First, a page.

Study: Nanodrug may enable image-guided breast cancer therapy

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Researchers have created an agent that holds potential as targeted therapy for breast cancer by combining an iron oxide nanoparticle, a tumor-targeting peptide and a therapeutic nucleic acid into one construct, and the new agent can be tracked easily in the body using standard MRI. The study was published in the October issue of Cancer Research.

Iron oxide nanoparticles offer a feasible tool for combined imaging and delivery of small interfering RNA (siRNA) to tumors. Zdravka Medarova, PhD, assistant professor of radiology at Harvard Medical School in Boston led the study. Medarova and her colleagues created the iron oxide nanoparticle to bind to a tumor-specific antigen uMUC-1, which is found on the surface of over 90 percent of human breast tumors, and delivered a synthetic small interfering RNA (siRNA) molecule designed to shut down a specific gene - BIRC5. BIRC5 blocks cell death in most tumors and is associated with the development of drug resistance.

The investigators also added a fluorescent dye, Cy5.5 for near-infrared optical imaging. The nanoparticle could be visualized with MRI as it was composed of superparamagnetic iron oxide.

When the nanoparticles were added to breast cancer cells growing in culture, they shut down the expression of the BIRC5 gene. Both fluorescence imaging and MRI showed that the nanoparticle was taken up rapidly by the cells. Subsequent experiments showed that this construct had the same positive effect on both human pancreatic cancer cells and colon cancer cells.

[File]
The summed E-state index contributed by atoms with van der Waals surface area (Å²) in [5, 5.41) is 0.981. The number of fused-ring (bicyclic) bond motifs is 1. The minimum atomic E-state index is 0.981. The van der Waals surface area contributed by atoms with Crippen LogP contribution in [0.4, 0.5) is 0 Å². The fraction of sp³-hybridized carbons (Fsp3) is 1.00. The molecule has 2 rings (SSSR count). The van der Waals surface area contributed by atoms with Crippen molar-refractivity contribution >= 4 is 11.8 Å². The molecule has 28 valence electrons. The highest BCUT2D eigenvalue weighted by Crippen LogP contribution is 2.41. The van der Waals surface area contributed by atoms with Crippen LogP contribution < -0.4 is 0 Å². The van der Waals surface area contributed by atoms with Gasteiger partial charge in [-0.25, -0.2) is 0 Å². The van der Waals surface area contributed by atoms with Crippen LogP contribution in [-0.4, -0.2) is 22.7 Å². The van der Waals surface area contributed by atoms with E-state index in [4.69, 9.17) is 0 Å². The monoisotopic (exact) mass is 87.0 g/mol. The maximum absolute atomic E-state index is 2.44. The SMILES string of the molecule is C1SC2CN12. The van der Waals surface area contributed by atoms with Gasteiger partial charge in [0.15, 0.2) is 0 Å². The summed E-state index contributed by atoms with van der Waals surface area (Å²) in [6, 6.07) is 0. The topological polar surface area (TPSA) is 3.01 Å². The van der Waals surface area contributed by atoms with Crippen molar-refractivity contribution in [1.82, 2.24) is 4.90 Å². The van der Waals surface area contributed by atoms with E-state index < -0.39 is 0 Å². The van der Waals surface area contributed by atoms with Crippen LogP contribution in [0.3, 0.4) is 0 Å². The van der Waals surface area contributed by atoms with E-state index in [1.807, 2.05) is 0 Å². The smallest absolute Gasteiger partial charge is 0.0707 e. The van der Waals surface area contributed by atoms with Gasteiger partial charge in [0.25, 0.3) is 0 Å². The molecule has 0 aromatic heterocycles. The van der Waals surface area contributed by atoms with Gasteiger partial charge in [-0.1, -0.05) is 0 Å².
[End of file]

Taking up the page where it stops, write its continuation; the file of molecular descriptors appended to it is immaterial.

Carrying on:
Based on these initial results, the investigators injected the nanoparticles intravenously into mice bearing human breast tumors. Both MRI and fluorescence imaging scans revealed that the nanoparticle accumulated preferentially in the tumors, and the levels remained high over the course of the two week experiment.

Furthermore, MRI could be used to quantitatively monitor nanodrug bioavailability in the tumor tissue throughout the course of treatment, according to Medarova and colleagues. Intravenous injection of the agent once a week over two weeks resulted in the induction of considerable levels of cell death in the tumors, translating into a significant decrease in tumor growth rate.

“Our strategy permits the simultaneous tumor-specific delivery of siRNA to tumors and the imaging of the delivery process. More generally, it illustrates the potential to apply this approach to many human cancer studies, including for basic tumor biology and therapy,” concluded Medarova and colleagues.